Kyle Scholz

PhD German Studies

Kyle Scholz“The German department puts a large emphasis on teaching in the grad program. From the first year of the PhD program, you are given your own class to teach,” says Kyle Scholz. Although they are given curriculum and guidelines to follow, individual lessons and class management is up to each graduate instructor. With opportunities to teach language courses, culture courses, and both online and in-class courses, Kyle explains, “you can build up your teaching repertoire so that when you leave the program, you have a lot of experience in a wide variety of deliveries/topics.”

Kyle’s research focus is second language acquisition and applied linguistics. His specific area of interest is computer-assisted language learning. He looks at how video gaming can be applied in language learning. “There are no rules, no boundaries, and no structure. I just want to put them in the game and see what comes out of it. By playing, they can pick up elements of the language by learning to play.” Kyle explains the difference between playing to learn versus learning to play. “By learning to play, the element of fun remains and the language aspect is just an add-on.” To do this, Kyle must find existing games that work within these confines and help students find opportunities to discuss their gameplay experiences in the second language.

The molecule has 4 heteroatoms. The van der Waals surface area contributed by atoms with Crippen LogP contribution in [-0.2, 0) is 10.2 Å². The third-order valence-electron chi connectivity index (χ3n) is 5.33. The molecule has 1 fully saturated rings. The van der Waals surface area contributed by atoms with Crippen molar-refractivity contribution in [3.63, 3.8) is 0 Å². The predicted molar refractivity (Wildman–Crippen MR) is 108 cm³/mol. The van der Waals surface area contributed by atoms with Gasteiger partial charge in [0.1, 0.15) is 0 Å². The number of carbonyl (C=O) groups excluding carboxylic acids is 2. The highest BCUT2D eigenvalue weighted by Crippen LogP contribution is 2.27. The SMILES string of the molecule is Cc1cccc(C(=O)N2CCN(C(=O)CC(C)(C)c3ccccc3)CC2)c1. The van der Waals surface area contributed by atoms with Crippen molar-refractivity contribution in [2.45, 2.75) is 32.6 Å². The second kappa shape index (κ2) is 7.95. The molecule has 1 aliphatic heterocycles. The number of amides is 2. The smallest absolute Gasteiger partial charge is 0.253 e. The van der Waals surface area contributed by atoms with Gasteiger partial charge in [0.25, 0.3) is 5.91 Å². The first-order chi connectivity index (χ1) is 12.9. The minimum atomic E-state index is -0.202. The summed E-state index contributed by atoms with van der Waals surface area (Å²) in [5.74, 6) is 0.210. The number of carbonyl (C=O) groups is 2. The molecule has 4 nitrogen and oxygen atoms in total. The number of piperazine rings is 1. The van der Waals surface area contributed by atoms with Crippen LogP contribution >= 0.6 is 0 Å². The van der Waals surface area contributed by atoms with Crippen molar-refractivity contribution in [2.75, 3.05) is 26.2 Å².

Kyle has been at UWaterloo since his first year as an undergraduate student. In addition to his PhD studies, he now works for the university in the Centre for Teaching Excellence. “As the Faculty of Arts and University Colleges Liaison, I work with faculty members and instructors on teaching methods, new technologies, student goals, and the like. We work together to develop the best teaching approach and educational practices for student success.” Kyle also continues to teach courses in the German department, and is able to collaborate with the faculty on teaching development. “Instead of moving on to an academic position, I am able to apply what I have done in my MA and PhD in a new and different way,” he says. “With the changes in the academic landscape, emphasis on teaching is becoming more important.” 

October 2013 Megan Scarborough

University of Waterloo

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